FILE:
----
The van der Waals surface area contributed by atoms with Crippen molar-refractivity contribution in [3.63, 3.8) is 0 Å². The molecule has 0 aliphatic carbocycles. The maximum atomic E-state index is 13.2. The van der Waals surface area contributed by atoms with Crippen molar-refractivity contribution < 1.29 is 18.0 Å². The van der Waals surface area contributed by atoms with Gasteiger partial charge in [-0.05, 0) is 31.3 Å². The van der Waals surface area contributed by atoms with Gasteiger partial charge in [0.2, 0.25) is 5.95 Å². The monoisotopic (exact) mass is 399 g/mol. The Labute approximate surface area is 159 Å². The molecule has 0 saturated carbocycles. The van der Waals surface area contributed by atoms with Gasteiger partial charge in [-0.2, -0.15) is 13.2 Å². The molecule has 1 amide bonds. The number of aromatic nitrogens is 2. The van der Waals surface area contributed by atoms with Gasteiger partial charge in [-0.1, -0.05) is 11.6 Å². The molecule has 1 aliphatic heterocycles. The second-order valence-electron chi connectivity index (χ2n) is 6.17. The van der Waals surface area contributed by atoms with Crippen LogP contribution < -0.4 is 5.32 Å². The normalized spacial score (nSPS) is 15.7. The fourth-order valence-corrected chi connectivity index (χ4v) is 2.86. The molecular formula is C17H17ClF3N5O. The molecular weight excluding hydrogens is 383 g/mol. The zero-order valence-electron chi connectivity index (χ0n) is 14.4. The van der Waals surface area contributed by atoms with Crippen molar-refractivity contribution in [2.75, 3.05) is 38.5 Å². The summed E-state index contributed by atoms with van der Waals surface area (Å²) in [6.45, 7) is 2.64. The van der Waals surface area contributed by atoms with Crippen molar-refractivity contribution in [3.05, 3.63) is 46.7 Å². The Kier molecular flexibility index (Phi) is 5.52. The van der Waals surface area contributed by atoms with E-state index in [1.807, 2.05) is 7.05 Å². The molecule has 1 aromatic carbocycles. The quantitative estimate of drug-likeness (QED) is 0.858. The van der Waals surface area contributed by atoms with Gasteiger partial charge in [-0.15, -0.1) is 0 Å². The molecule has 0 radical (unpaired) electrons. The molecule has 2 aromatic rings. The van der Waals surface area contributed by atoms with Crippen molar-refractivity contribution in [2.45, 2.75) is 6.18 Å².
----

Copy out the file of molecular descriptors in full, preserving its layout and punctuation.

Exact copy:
The van der Waals surface area contributed by atoms with Crippen molar-refractivity contribution in [3.63, 3.8) is 0 Å². The molecule has 0 aliphatic carbocycles. The maximum atomic E-state index is 13.2. The van der Waals surface area contributed by atoms with Crippen molar-refractivity contribution < 1.29 is 18.0 Å². The van der Waals surface area contributed by atoms with Gasteiger partial charge in [-0.05, 0) is 31.3 Å². The van der Waals surface area contributed by atoms with Gasteiger partial charge in [0.2, 0.25) is 5.95 Å². The monoisotopic (exact) mass is 399 g/mol. The Labute approximate surface area is 159 Å². The molecule has 0 saturated carbocycles. The van der Waals surface area contributed by atoms with Gasteiger partial charge in [-0.2, -0.15) is 13.2 Å². The molecule has 1 amide bonds. The number of aromatic nitrogens is 2. The van der Waals surface area contributed by atoms with Gasteiger partial charge in [-0.1, -0.05) is 11.6 Å². The molecule has 1 aliphatic heterocycles. The second-order valence-electron chi connectivity index (χ2n) is 6.17. The van der Waals surface area contributed by atoms with Crippen LogP contribution < -0.4 is 5.32 Å². The normalized spacial score (nSPS) is 15.7. The fourth-order valence-corrected chi connectivity index (χ4v) is 2.86. The molecular formula is C17H17ClF3N5O. The molecular weight excluding hydrogens is 383 g/mol. The zero-order valence-electron chi connectivity index (χ0n) is 14.4. The van der Waals surface area contributed by atoms with Crippen molar-refractivity contribution in [2.75, 3.05) is 38.5 Å². The summed E-state index contributed by atoms with van der Waals surface area (Å²) in [6.45, 7) is 2.64. The van der Waals surface area contributed by atoms with Crippen molar-refractivity contribution in [3.05, 3.63) is 46.7 Å². The Kier molecular flexibility index (Phi) is 5.52. The van der Waals surface area contributed by atoms with E-state index in [1.807, 2.05) is 7.05 Å². The molecule has 1 aromatic carbocycles. The quantitative estimate of drug-likeness (QED) is 0.858. The van der Waals surface area contributed by atoms with Gasteiger partial charge in [-0.15, -0.1) is 0 Å². The molecule has 0 radical (unpaired) electrons. The molecule has 2 aromatic rings. The van der Waals surface area contributed by atoms with Crippen molar-refractivity contribution in [2.45, 2.75) is 6.18 Å².